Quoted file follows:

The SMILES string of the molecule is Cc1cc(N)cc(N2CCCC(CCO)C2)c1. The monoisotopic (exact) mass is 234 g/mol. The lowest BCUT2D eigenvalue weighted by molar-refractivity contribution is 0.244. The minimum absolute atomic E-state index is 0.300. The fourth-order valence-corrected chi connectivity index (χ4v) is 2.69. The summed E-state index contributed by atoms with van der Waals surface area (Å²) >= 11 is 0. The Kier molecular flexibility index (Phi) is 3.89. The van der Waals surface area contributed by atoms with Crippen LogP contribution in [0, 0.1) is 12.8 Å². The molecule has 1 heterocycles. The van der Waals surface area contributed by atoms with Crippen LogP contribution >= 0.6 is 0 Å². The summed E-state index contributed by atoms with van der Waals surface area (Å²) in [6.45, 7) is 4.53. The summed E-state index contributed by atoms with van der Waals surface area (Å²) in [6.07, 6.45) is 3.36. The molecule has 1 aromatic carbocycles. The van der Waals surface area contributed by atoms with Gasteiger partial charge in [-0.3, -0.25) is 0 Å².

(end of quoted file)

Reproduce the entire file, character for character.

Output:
The SMILES string of the molecule is Cc1cc(N)cc(N2CCCC(CCO)C2)c1. The monoisotopic (exact) mass is 234 g/mol. The lowest BCUT2D eigenvalue weighted by molar-refractivity contribution is 0.244. The minimum absolute atomic E-state index is 0.300. The fourth-order valence-corrected chi connectivity index (χ4v) is 2.69. The summed E-state index contributed by atoms with van der Waals surface area (Å²) >= 11 is 0. The Kier molecular flexibility index (Phi) is 3.89. The van der Waals surface area contributed by atoms with Crippen LogP contribution in [0, 0.1) is 12.8 Å². The molecule has 1 heterocycles. The van der Waals surface area contributed by atoms with Crippen LogP contribution >= 0.6 is 0 Å². The summed E-state index contributed by atoms with van der Waals surface area (Å²) in [6.45, 7) is 4.53. The summed E-state index contributed by atoms with van der Waals surface area (Å²) in [6.07, 6.45) is 3.36. The molecule has 1 aromatic carbocycles. The van der Waals surface area contributed by atoms with Gasteiger partial charge in [-0.3, -0.25) is 0 Å².